Hostas are a shade perennial appropriate for use in non-tropical gardens and regions. It is a deciduous plant, losing its foliage in winter and resprouting each spring. Leaf yellowing can be caused by many factors, including too much sunlight, lack of soil moisture, infertile soils, soggy soil and the onset of winter dormancy.
Too Much Sunlight
In general, the hosta looks and grows best in partial to full shade light exposures, such as under the dappled to dense shade of trees. When sunlight is most intense, in the middle of summer, too much exposure can cause sunscald or leaf burn, the yellowing and browning of foliage. Over-exposure to hot sunlight causes leaf temperatures to increase and requires additional soil moisture to offset this imbalance. Usually the leaf dies rather than the hosta plant over-compensating and expending energy in maintaining the leaf in such an inhospitable environment.
Through decades of hybridization and plant selection, hosta plant breeders have found some varieties that tolerate considerable direct sunlight exposures. These plants are an exception rather than the rule with hosta, however. In cool summer climates, full sun exposures on hosta can yield beneficial and presentable results. In regions with dry soil, arid air and hot summer temperatures, increased exposure to direct sunlight normally causes leaves to scald, yellow and die.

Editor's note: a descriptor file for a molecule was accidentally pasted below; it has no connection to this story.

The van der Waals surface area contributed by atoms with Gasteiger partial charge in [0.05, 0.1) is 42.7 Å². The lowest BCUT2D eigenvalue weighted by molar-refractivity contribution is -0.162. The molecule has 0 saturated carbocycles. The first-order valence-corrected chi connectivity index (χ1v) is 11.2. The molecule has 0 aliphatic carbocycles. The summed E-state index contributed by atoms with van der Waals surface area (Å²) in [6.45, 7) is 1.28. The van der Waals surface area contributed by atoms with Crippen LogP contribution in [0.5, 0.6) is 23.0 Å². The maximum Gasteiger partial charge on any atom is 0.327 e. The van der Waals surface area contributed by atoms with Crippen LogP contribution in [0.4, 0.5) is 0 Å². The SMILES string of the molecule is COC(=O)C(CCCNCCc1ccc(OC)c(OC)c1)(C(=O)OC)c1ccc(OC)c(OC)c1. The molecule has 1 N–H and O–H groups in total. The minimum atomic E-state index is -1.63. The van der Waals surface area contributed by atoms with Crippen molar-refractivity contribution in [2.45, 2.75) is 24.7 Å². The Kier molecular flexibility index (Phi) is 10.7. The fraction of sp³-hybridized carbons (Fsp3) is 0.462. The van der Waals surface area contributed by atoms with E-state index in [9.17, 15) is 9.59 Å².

If the hosta plant is exposed to dry soil or an exposed drought, the natural response will be to expend foliage in order to retain more water in crucial plant tissues, mainly the roots. Dry soils can cause the hosta to enter an early dormancy in an effort to weather the adverse conditions and hopefully re-sprout next spring when moisture is again plentiful.
If the soil is nutrient poor the hosta will have difficulty sustaining any plant growth. Sandy soils that lack any organic matter are particularly likely to cause scrawny or unattractive hosta plant growth. Moreover, soils that have been poisoned, such as being drenched with a petroleum product or herbicide, will also retard hosta growth.
Lack of nutrients, specifically nitrogen, magnesium and manganese, is known to cause healthy leaves to become a sickly yellow color, too.
Hosta roots are not tolerant of soggy, waterlogged soils. Although they may withstand a rare, brief inundation of rainfall, standing water on the roots and stems of hosta leads to suffocation of roots and fungal rot problems.
An attack by insects or other pests can cause leaf yellowing. Insects that suck juices from foliage, such as aphids, can deplete leaves so they become yellow before dying. Snails and slugs are also known to relish hosta foliage, and although the rounded holes in leaves is indicative of their presence, they also may chew at leaf stems, causing the entire leaf to yellow.
Onset of Winter Dormancy
No hostas are evergreen. The are naturally programmed in their genes to become dormant in autumn when temperatures are cold and day lengths are short. Once autumnal frosts invade the garden, the foliage will yellow and die back to the ground. People in regions with mild, warm winters, such as in the subtropics, find that hostas are not long-lived, since they never experience the cold weather in winter to force the necessary winter dormancy.